Muji Approaches Record Profit, Powered by Wider Food Range


TOKYO – Muji operator Ryohin Keikaku expects operating profit to approach a record high this fiscal year thanks to a successful deployment of food products that complement its distinctive lifestyle products.

Black ink is expected to rise 6% to 45 billion yen ($ 396 million) in the year ending August 2022, the company said Thursday. This would approach the all-time high of 45.2 billion yen earned in fiscal 2017.

The Japanese retailer has dedicated more sales space to an expanded line of snacks and packaged foods, leading to increased customer traffic at outlets in Japan. Kitchen utensils, towels and other everyday items also sell strongly.

“Support is increasing for the expansion of products that support the basics of life,” said Nobuo Domae, who became Ryohin Keikaku’s new president last month.

Operating income is expected to increase 6% to 480 billion yen this fiscal year, supported by 8% growth in domestic activity to 322 billion yen.

Food sales jumped 60% in fiscal 2021. Muji will expand the range of in-house developed frozen foods as well as fresh vegetables.

“We will be doing product lines and in-store operations that will encourage at least weekly visits,” Domae said.

Operating revenue from the East Asian business, mainly focused on China, is expected to increase slightly to 126 billion yen in the current fiscal year. This would be a significant slowdown from the 17% growth recorded in fiscal 2021.

China had 299 outlets at the end of August, or 30% of the global total. But the market is facing concerns about deteriorating business confidence.

“The restrictions on movement and other impacts of the coronavirus have persisted sporadically, so we take a conservative view,” Domae said.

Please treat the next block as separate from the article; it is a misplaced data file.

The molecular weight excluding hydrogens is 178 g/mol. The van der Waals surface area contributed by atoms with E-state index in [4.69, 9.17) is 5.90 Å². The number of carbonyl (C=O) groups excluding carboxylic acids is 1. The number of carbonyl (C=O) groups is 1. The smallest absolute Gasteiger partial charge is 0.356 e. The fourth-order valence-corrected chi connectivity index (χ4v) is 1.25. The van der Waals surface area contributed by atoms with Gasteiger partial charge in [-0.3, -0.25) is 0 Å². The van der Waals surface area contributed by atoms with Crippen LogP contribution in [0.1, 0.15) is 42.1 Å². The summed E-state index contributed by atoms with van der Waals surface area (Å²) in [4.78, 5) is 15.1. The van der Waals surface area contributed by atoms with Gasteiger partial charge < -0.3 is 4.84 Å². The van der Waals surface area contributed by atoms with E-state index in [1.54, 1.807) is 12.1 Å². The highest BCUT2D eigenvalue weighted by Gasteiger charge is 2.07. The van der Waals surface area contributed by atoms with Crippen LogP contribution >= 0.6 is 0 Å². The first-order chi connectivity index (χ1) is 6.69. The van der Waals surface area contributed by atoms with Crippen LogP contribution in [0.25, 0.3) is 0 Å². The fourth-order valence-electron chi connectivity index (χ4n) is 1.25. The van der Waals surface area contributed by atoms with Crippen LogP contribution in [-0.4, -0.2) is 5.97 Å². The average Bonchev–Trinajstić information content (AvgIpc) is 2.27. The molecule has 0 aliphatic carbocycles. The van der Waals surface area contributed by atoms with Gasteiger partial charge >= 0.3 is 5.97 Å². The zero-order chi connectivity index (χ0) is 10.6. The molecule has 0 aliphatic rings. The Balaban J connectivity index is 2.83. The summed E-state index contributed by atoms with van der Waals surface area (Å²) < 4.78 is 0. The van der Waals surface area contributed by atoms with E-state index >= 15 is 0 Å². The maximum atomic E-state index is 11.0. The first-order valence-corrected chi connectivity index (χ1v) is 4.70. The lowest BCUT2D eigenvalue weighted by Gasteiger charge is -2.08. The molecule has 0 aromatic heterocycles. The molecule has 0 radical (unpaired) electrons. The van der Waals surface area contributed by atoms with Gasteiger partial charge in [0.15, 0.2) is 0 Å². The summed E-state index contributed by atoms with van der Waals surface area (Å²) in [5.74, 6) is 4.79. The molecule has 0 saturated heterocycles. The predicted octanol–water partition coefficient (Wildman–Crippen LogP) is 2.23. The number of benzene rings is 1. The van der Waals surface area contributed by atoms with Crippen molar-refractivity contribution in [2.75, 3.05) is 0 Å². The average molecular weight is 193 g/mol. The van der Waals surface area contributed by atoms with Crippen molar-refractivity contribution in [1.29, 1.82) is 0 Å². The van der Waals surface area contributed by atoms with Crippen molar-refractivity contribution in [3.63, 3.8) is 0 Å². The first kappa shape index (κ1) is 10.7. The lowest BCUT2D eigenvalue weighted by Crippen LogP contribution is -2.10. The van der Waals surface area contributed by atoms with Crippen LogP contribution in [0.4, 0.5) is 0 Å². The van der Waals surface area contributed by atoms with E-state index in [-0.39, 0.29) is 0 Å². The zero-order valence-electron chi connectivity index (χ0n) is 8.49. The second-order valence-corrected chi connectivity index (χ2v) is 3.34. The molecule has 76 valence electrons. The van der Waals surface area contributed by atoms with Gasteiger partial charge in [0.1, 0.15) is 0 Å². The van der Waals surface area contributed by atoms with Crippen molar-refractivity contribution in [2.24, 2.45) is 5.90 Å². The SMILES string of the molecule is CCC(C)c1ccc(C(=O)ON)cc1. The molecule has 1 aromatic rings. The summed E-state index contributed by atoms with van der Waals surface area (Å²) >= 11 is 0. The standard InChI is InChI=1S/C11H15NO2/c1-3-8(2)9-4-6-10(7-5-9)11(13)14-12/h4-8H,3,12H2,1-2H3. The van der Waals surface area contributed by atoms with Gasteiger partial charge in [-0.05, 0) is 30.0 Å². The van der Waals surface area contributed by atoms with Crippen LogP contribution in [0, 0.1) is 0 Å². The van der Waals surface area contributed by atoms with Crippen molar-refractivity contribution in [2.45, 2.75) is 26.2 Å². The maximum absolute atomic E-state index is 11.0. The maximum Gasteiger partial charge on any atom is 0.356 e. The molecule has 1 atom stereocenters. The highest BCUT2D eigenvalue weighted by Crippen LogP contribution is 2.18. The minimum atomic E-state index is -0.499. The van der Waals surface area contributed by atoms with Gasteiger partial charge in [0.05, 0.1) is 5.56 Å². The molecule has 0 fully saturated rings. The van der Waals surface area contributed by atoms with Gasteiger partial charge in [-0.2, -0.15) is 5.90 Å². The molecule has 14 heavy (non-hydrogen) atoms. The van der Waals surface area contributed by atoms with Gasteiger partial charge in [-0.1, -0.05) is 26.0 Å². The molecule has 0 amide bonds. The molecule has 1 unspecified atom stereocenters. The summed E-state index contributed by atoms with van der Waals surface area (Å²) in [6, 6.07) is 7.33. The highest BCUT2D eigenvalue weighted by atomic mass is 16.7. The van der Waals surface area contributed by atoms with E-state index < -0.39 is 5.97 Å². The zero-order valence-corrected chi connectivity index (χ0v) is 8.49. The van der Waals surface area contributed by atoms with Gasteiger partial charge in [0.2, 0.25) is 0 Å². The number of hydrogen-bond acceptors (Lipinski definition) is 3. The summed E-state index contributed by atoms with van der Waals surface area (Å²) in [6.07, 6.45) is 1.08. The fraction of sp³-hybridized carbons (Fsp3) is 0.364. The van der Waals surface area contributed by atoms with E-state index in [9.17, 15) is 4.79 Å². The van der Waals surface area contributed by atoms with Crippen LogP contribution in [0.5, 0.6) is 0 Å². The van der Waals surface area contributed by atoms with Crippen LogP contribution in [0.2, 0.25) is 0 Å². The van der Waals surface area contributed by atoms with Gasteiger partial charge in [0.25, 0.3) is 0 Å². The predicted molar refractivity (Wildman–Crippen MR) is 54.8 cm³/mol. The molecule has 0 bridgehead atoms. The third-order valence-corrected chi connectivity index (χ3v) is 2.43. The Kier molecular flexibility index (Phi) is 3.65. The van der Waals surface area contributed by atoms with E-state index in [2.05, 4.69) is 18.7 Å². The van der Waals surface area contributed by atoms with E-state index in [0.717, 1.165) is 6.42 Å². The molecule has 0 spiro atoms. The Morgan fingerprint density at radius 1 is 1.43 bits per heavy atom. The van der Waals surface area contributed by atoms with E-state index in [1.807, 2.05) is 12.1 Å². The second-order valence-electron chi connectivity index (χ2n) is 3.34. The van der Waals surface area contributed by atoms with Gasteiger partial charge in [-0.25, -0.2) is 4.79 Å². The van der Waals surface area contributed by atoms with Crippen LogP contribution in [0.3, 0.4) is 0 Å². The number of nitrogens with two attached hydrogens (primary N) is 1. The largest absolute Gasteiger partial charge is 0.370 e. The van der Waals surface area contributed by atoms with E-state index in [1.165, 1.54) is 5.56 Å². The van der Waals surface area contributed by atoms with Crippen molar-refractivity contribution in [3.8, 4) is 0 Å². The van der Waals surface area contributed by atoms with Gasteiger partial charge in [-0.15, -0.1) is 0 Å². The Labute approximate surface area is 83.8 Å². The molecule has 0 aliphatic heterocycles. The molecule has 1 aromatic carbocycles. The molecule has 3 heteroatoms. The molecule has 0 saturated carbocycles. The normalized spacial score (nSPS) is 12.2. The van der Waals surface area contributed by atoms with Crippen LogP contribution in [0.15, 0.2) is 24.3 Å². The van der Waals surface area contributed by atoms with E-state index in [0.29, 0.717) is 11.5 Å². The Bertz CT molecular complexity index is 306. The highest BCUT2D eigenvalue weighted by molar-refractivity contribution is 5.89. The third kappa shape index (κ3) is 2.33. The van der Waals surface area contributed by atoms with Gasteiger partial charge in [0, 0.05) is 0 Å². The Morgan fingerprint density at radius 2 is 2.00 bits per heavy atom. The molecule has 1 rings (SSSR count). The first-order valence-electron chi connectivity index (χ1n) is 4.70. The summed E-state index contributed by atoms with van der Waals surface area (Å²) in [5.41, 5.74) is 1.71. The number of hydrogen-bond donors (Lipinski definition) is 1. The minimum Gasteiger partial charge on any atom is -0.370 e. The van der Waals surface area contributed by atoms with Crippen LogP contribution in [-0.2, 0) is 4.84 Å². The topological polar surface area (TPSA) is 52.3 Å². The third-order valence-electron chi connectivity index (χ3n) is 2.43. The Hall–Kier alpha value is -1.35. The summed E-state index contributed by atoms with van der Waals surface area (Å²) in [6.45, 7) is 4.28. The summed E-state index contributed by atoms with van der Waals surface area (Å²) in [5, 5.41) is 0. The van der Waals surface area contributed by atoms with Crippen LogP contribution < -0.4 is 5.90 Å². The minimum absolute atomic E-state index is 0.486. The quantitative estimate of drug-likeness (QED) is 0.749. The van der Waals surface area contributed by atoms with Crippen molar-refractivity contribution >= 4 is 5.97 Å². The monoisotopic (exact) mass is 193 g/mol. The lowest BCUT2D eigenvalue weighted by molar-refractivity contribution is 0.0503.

Latent demand in China is still strong. Muji will continue to roll out kitchenware and other lifestyle products with the goal of attracting new customers.

While clothing accounts for around 37% of overall sales, everyday items, sundries, food and other essentials of daily life make up a larger share of sales. It is believed that the latter is less exposed to low consumption compared to clothing.

Ryohin Keikaku continues to face the challenge of rebuilding operations in Europe and the Americas. The segment recorded an operating loss of 2.1 billion yen in fiscal year 2021, with a loss of 600 million yen expected for that fiscal year.

Considering the small size of many European Muji stores, the revenue generated is not sufficient to absorb import costs. Ryohin Keikaku will be tasked with closing unprofitable outlets, among other reforms.

“We cannot afford to continue to suffer losses,” Domae said.

Net profit for this fiscal year is expected to decline 6% to 32 billion yen due to one-off windfall effects made the previous year. Ryohin Keikaku posted a record net profit of 33.9 billion yen in fiscal 2021 thanks in part to substantial currency gains due to the weaker yen. The company also recorded an extraordinary gain of 3.1 billion yen from the cancellation of lease obligations in the United States.

There are signs that last year’s home stay demand is on the decline. September’s comparable store sales, which include online shopping, fell 5.2% from a year earlier. The rush to buy curry sachets and similar foods, as well as sundries, also appears to be fading.

Ryohin Keikaku’s high-margin private label covers over 90% of products on the shelves. Store operating costs will be reduced in part by limiting discounted sales. Weekly inventory control processes will help the business respond to rapidly changing business environments.


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